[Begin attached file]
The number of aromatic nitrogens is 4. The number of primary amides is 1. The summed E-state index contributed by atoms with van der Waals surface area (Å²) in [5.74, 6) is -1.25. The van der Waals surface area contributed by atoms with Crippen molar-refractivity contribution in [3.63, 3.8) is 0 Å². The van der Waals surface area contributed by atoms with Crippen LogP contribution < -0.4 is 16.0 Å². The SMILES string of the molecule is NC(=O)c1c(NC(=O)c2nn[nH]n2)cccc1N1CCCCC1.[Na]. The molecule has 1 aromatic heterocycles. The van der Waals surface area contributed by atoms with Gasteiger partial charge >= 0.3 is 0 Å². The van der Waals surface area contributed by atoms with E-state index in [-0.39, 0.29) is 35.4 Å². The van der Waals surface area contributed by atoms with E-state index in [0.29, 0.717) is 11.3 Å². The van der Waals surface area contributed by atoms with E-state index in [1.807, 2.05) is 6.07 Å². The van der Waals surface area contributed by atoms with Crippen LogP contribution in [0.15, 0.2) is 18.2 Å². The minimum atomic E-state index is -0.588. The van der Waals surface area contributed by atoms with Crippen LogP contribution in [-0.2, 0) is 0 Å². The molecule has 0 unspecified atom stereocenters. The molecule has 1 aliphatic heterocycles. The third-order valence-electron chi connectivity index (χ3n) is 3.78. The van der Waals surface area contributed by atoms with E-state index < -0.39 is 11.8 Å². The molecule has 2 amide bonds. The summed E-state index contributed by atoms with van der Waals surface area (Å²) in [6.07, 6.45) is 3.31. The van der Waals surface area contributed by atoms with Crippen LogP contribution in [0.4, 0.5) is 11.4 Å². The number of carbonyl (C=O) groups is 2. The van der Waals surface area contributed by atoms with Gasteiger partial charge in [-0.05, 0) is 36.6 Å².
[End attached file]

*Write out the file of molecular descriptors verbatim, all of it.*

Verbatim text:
The number of aromatic nitrogens is 4. The number of primary amides is 1. The summed E-state index contributed by atoms with van der Waals surface area (Å²) in [5.74, 6) is -1.25. The van der Waals surface area contributed by atoms with Crippen molar-refractivity contribution in [3.63, 3.8) is 0 Å². The van der Waals surface area contributed by atoms with Crippen LogP contribution < -0.4 is 16.0 Å². The SMILES string of the molecule is NC(=O)c1c(NC(=O)c2nn[nH]n2)cccc1N1CCCCC1.[Na]. The molecule has 1 aromatic heterocycles. The van der Waals surface area contributed by atoms with Gasteiger partial charge >= 0.3 is 0 Å². The van der Waals surface area contributed by atoms with E-state index in [-0.39, 0.29) is 35.4 Å². The van der Waals surface area contributed by atoms with E-state index in [0.29, 0.717) is 11.3 Å². The van der Waals surface area contributed by atoms with E-state index in [1.807, 2.05) is 6.07 Å². The van der Waals surface area contributed by atoms with Crippen LogP contribution in [0.15, 0.2) is 18.2 Å². The minimum atomic E-state index is -0.588. The van der Waals surface area contributed by atoms with Crippen LogP contribution in [-0.2, 0) is 0 Å². The molecule has 0 unspecified atom stereocenters. The molecule has 1 aliphatic heterocycles. The third-order valence-electron chi connectivity index (χ3n) is 3.78. The van der Waals surface area contributed by atoms with E-state index < -0.39 is 11.8 Å². The molecule has 2 amide bonds. The summed E-state index contributed by atoms with van der Waals surface area (Å²) in [6.07, 6.45) is 3.31. The van der Waals surface area contributed by atoms with Crippen LogP contribution in [0.4, 0.5) is 11.4 Å². The number of carbonyl (C=O) groups is 2. The van der Waals surface area contributed by atoms with Gasteiger partial charge in [-0.05, 0) is 36.6 Å².